Saturday, July 19, 2008

"FREE" Markets- Only On the Way UP

From the SECURITIES EXCHANGE ACT OF 1934 RELEASE NO. 58166 / July 15, 2008

“False rumors can lead to a loss of confidence in our markets. Such loss of confidence can lead to panic selling, which may be further exacerbated by “naked” short selling. As a result, the prices of securities may artificially and unnecessarily decline well below the price level that would have resulted from the normal price discovery process. If significant financial institutions are involved, this chain of events can threaten disruption of our markets.”

Wow, now I am really starting to get concerned. The SEC has decided to educate financial markets about the normal price discovery process. I wonder if the person who wrote this paragraph has ever traded stocks let alone engaged in a short sale. I am asking this question because anyone who has a clue about financial markets would never write such garbage.

Rumor-“an unverified account or explanation of events circulating from person to person and pertaining to an object, event, or issue in public concern"

Chairman Cox and the rest of the gang at the SEC need to understand that there is a very good reason for all these “false rumors”. What is this reason? Well, to put it simply, investors have no way of verifying what exactly is the value of the assets sitting on the balance sheets of financial institutions. To make matters worse these opaque balance sheets carry assets that are 30-100x shareholder equity. As an equity holder, you are facing in many situations a potential 100% loss if your bank can’t adequately recapitalize. On the flip side, as a counterparty or debt holder you face default risk if the bank’s assets are not worth what they say they are worth. Solution: sell first ask questions later. For the SEC to actually call these rumors false they need to be able to confirm that every financial institution has adequate capital to weather a prolonged housing downturn. To be able to do this….they need to be able to verify that housing prices will not fall precipitously from present levels. Since no one is capable of doing this, the rumors are by definition not false. Every bank is carrying a certain level of housing related toxic waste on their balance sheets. Human nature tells us that the ones with the most toxic waste have a huge incentive to hide it as best as they can while they try to figure out ways to ride out the housing storm.(i.e raising more capital through dilutive offerings, selling assets, borrowing from the fed, or just praying that the bottom is around the corner) As the crisis has developed the only thing we have learned is that every bank is exposed.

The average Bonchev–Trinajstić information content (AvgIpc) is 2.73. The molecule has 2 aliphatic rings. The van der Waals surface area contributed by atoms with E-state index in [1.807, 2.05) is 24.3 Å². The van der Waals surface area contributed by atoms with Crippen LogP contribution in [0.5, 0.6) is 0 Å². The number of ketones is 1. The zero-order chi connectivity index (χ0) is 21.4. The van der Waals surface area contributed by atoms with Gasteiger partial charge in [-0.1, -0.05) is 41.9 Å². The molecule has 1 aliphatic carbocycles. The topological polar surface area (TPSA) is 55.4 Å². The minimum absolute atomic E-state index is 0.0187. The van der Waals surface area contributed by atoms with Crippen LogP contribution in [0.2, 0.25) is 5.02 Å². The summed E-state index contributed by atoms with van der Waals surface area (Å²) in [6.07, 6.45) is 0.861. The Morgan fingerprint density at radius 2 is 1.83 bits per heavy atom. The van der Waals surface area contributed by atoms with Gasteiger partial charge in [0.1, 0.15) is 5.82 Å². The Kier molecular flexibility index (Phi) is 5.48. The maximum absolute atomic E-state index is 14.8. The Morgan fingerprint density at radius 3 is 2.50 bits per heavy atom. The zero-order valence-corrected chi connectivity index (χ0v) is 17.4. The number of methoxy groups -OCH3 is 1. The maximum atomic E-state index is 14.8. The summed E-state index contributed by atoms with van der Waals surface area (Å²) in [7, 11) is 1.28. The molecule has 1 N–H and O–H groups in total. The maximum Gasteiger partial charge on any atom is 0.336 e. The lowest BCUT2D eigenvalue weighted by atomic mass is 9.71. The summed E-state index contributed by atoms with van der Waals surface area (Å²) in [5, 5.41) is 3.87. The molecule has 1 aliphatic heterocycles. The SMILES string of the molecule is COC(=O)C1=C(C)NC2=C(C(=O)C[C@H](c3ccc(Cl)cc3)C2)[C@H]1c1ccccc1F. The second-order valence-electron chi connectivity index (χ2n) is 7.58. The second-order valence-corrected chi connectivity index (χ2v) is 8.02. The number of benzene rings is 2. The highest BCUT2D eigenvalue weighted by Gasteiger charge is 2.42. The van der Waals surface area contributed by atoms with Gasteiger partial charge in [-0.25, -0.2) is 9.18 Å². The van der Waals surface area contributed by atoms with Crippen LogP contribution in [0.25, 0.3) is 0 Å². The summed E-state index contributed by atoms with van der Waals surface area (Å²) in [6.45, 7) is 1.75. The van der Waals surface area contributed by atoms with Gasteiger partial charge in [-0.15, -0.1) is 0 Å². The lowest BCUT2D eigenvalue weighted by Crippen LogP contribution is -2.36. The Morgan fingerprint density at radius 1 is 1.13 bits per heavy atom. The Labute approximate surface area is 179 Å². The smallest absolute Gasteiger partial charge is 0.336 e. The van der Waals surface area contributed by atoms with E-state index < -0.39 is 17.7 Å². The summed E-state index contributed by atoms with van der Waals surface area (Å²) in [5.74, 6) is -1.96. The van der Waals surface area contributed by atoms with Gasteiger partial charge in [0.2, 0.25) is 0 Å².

It’s pretty sad to see the SEC focusing on shorts who are doing their jobs by exposing the weak links and bringing them to their knees before they sucker people into giving them capital that they clearly don’t deserve. If the regulators had done their jobs, the shorts would be failing and investors would be buying. My view is simple, stay out of the shorts way and let the market sort things out. If the system is healthy, buyers will emerge and bank stocks will stop falling. If it isn’t, the bad ones will fail quicker and we can get this whole mess behind us and start fresh.

We are now approaching the 1yr anniversary of the credit crunch, and it appears that we have made little to no progress with respect to shoring up our banking system. Why? Well, it’s because there is still too much dead weight out there dragging things down. Cut these banks loose, and let’s move on. Any institution that is over leveraged and incapable of surviving should be allowed to fail. If that means we are dealing with 90% of the system…than so be it…we can start over. Though my guess is it isn’t that bad.

…and the good news from wells fargo and jpm should be taken with a grain of salt. Wfc extended charge-off acknowledgement from 120 to 160 days. What does this mean? Well, for a bank this means you get to postpone taking loan loss reserves for another 40 days and actually hold onto precious capital. As for JPM, their loan loss reserves somehow actually came down from q1. At least the accountants are earning their salaries.

Oh, and one more thing…if there are no shorts in the market who is going to be left to buy these stocks? Maybe you should think about that. Shorts can at least make money by covering on the way down. If they didn’t exist, the market would only have sellers….and then Chairman Cox would get to see what real panic selling looks like.

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